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These guidelines are advisory in nature and set out general concepts rather than precise statutory language. The ICCFA is not recommending that the guidelines be codified into law as a whole. Instead, the guidelines are intended for consideration as a series of options to be selectively chosen by interested parties to address particular concerns.
Developed in 1998 by the Government and Legal Affairs Task Force of the
International Cemetery and Funeral Association
The use of life insurance and annuity policies, as an alternative to other funding vehicles for prearrangements, has developed into a specialty market whereby these policies contain features which permit the death benefit of the life insurance policy to increase during the lifetime of the insured. These increases, whether indexed or discretionary, are designed to keep pace with the rising cost of providing pre-selected cemetery and funeral merchandise and services at some unknown time in the future.
These specialty policies contain all the standard features of life insurance and annuity products, but in addition, contain elements which are generally not readily available through the life insurance market. These are:
Under a typical insurance-funded prearrangement, the consumer first prearranges for cemetery or funeral merchandise and services. It is this transaction which leads to the purchase of life insurance to fund the prearrangement. Generally, the initial face amount of the life insurance policy is based upon the current retail cost of the prearrangement. In many prearrangements, providers are willing to guarantee the price of some, or all, of the merchandise and services selected because of the feature in the life insurance policies whereby the death benefit increases over time.
To secure these guarantees, if any, and to facilitate payment of the prearrangement at time of death, the policy owner normally executes a contingent revocable assignment of the death benefit of the life insurance policy to the selected provider. It is important to note that the assignment is contingent upon actual fulfillment of the prearrangement by the provider. If no merchandise and services are provided, the precondition of the assignment does not occur, and death benefits are paid to the named beneficiary of the life insurance policy (normally a family member). During the lifetime of the insured, the policy remains transferable and the insured retains the right to change both the prearrangements and the freedom to choose a different provider.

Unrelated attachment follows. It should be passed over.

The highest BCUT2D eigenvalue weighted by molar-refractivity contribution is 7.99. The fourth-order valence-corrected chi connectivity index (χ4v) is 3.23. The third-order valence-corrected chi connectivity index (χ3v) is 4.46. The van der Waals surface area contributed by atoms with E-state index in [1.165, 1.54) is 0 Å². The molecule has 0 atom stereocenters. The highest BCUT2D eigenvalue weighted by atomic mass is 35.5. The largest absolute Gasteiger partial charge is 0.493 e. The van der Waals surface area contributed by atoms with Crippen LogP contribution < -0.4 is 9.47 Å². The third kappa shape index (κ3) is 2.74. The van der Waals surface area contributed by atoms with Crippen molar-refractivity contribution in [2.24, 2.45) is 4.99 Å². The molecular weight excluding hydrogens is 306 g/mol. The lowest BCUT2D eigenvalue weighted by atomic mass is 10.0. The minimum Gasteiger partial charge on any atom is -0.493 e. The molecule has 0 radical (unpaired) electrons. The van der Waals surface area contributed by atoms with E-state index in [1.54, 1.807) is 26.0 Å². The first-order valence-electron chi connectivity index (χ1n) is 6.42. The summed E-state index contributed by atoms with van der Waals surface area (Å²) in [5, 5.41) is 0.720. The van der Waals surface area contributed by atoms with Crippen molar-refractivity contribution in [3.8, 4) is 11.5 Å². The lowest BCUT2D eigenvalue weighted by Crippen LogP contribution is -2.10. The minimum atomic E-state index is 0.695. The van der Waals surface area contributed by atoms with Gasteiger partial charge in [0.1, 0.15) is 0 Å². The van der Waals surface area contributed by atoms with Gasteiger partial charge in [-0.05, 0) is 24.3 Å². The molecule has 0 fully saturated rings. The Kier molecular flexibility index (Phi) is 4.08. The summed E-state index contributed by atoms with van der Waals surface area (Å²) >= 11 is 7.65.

Unlike prearrangements which are funded through prepaid contract trust funds, payment of premiums is NOT made to the provider. Instead, the consumer makes all payments directly to the life insurance company. Since no monies are exchanged for cemetery or funeral merchandise and services until after the consumer dies, there can be no "sale" of merchandise or services on a preneed basis subject to the state preneed laws.
The use of life insurance to pre-fund a prearrangement benefits the consumer in several ways. Single premium products always provide a death benefit greater in amount than the premium paid, thus for the same amount as would be placed into other funding, a greater initial amount of benefit is purchased. For those who cannot afford to pay a single premium, multiple payment plans provide two distinct advantages: a.) For those who can pass limited underwriting, full first day coverage is available. Since full benefits are available upon death (even when the total premium has not been paid), the provider is able to guarantee the prearrangement immediately. b.) For those who cannot pass the health questions, limited benefits are available during the first two years, but beginning the third year of coverage, full death benefits are available. Thus, the provider may guarantee the prearrangement at that time. In both scenarios, guaranteed prearrangements are available, whereas most other types of funding cannot provide guarantees until all payments are made. When payment schedules may extend over five to ten years, this is a considerable benefit to many consumers.
Finally, the nature of the life insurance market includes the payment of commissions. These commissions provide a source of income to sellers which permit them to pay current preneed expenses without tapping into other resources.
The National Association of Insurance Commissioners ("NAIC") has addressed the use of life insurance products in the funding of prearrangements, and adopted a model law which is designed to provide consumers with specified information when life insurance is selected as the funding source. In developing this model, the NAIC considered factors relevant to elderly consumers, in addition to standard disclosures to individuals purchasing life insurance products in this market.